TeethIf you have a new puppy, your hands and arms are likely covered in bite and scratch marks, and at least a few of your favorite sweaters have holes designed by sharp puppy teeth.

What can you do to keep your little shark from mouthing and biting all day long?

Here are a couple of effective strategies to get you started:

Let ’em bite. “What? I thought this article was about getting my puppy to stop biting!” It is, but bear with me: Your 2- to 5-month-old puppy is at an optimum age to learn bite inhibition, an all-important process that starts when a puppy is still with his or her mother and littermates. Those sharp teeth that we find so painful — well, they annoy mom and the pup’s brothers and sisters, too! Close friends of ours are havanese breeders and they explained to us that Mom and littermates teach the puppy not to bite so hard. As the pups grow into adults with teeth that could do real damage, they learn  to use their mouths gently to avoid life-threatening injuries to one another. Humans can use this learning process to our advantage.

To teach bite inhibition, start with a biting puppy on a leash and a soft toy. Allow the puppy to mouth and play with the toy while you pet her. Then, if her teeth scratch your skin or she grabs your clothing, simply stop playing, step on the leash and cross your arms. Say nothing. Wait five seconds before offering to play with your puppy again. If she intentionally bites you, or bites hard, say “Ouch!” in an offended tone and walk away (tethering your pup first if necessary so she doesn’t follow you and bite your pants). Return and attempt to play again in 10 seconds. This teaches your puppy that calm, gentle mouthing does not end play, but hard bites or bites to clothing does. Do not encourage young children to teach puppies bite inhibition; see time-outs, below.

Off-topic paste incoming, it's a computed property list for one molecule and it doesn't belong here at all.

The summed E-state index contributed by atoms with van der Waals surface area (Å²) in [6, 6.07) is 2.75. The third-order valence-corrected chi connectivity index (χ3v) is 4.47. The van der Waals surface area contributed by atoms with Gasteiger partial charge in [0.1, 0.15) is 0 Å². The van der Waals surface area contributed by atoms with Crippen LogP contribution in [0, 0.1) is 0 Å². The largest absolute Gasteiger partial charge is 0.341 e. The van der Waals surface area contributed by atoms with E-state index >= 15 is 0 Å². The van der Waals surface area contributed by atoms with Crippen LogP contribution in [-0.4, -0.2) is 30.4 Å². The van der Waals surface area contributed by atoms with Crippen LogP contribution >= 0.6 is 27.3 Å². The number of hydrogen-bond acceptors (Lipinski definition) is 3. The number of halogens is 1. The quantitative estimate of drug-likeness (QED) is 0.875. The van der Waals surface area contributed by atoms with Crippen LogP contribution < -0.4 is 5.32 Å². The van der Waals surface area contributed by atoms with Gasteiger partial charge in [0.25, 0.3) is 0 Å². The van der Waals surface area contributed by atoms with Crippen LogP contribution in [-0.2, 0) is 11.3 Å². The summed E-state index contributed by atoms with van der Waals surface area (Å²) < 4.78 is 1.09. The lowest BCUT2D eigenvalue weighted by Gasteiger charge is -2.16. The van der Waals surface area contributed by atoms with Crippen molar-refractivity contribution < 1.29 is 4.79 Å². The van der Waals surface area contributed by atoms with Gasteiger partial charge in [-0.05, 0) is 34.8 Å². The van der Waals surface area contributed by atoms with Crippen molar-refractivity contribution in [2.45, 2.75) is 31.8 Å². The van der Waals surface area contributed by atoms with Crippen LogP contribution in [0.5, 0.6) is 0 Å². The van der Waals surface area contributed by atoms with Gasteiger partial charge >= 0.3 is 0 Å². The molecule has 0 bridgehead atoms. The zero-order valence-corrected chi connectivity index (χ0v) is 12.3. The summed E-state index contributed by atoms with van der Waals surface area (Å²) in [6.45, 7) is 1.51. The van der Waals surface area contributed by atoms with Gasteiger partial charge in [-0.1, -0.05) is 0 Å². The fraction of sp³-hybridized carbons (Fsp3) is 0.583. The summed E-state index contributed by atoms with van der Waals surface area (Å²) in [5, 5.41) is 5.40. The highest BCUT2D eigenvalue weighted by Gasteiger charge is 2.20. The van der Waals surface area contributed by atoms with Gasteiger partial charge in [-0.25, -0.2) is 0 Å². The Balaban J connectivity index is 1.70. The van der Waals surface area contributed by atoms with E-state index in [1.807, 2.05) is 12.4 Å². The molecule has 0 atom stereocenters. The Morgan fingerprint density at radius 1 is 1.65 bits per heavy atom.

Time out! If you’ve laid a foundation by teaching bite inhibition (see above), time-outs can be an effective tool for teaching the puppy not to put his mouth on people. Around age five months, as the puppy’s adult teeth settle in, we can start to request that our puppies not mouth us during play. Time-outs can also be effective for those wild-child times when your pup is super-stimulated and can’t calm himself down.

The timeout area can be his crate, exercise pen, a small puppy-proofed room with a door, his leash or other tether, or outdoors if you have a fenced yard. Give time-outs when your polite requests to stop biting (by stopping play) aren’t working.

To use time-outs effectively, pick a word or phrase to use every single time you put your puppy in time out. Popular picks include “Uh-oh,” Oh no!” or “Too bad.” Use this word or phrase only when you’re about to give a time out, not at any other time. This prevents the puppy from running away from you any other time you reach for him, and helps him understand why he is being separated from you.

The time-out should last no longer than a minute, unless he is barking to leave the crate (wait for a bit of silence before opening the door), you are finished playing with him or need to leave the house. In the latter cases, he can rest in his crate with a Kong or other toy.